David Bourget (Western Ontario)
David Chalmers (ANU, NYU)
Rafael De Clercq
Jack Alan Reynolds
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Journal of Applied Philosophy 10 (2):201-213 (1993)
It is possible to defend the death penalty for aggravated murder in more than one way, and not every defence is equally compelling. The paper takes up arguments put forward by two very distinguished advocates of the death penalty, Mill and Kant. After reviewing Mill's argument and some weaknesses in it, I shall sketch another line of reasoning that combines his conclusion with premisses to be found in Kant. The hybrid argument provides at least the basis for a sound defence of execution for the most serious murders.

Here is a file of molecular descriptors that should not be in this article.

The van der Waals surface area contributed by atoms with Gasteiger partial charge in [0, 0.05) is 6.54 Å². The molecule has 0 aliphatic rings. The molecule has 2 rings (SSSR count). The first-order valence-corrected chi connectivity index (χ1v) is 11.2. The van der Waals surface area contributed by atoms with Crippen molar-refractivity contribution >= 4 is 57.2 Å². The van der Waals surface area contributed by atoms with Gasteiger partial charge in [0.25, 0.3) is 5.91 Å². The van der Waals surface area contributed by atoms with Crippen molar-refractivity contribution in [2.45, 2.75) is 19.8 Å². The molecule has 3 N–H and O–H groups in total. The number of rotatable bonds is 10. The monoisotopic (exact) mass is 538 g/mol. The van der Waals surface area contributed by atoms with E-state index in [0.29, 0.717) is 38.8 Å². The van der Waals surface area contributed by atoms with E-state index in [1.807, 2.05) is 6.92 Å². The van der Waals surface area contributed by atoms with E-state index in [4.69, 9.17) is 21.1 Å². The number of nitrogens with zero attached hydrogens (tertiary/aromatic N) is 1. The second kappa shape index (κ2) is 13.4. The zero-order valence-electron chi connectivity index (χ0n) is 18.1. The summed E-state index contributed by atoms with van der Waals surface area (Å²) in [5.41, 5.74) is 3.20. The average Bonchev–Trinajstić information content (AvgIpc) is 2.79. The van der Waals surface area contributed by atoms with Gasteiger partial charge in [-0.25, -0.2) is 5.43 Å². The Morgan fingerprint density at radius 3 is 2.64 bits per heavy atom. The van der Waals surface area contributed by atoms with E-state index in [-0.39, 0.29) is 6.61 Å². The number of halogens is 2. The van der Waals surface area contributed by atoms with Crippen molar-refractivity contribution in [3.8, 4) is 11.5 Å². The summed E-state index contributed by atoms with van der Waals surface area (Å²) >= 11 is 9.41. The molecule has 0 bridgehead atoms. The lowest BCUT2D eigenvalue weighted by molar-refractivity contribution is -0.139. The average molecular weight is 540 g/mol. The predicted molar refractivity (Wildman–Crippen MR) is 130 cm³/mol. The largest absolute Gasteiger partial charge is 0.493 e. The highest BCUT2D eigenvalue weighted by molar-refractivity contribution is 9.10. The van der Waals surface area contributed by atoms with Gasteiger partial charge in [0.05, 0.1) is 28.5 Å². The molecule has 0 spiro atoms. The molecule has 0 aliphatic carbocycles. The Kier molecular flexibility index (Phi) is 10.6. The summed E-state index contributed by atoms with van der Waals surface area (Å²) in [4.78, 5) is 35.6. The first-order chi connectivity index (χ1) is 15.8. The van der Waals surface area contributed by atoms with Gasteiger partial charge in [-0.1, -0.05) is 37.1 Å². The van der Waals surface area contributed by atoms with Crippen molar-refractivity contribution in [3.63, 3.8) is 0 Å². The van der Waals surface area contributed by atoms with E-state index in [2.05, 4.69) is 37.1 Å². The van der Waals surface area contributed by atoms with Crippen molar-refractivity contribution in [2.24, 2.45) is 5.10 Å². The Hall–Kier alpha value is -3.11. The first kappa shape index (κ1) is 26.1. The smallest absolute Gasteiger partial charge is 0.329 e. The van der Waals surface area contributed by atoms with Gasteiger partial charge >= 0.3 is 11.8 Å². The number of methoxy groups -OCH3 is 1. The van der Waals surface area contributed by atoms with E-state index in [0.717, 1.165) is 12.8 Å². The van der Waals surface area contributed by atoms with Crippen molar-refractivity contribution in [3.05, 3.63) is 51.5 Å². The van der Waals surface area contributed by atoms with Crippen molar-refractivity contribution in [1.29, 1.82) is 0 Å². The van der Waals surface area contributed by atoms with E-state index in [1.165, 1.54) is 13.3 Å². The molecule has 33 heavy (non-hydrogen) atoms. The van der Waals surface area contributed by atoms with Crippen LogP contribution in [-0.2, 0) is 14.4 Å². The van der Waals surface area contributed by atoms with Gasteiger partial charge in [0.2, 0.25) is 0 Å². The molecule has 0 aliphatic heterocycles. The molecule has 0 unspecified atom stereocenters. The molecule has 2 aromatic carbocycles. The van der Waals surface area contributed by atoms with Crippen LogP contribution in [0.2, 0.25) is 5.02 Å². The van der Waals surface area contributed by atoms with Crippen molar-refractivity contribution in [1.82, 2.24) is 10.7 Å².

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Peter Singer (ed.) (1986). Applied Ethics. Oxford University Press.
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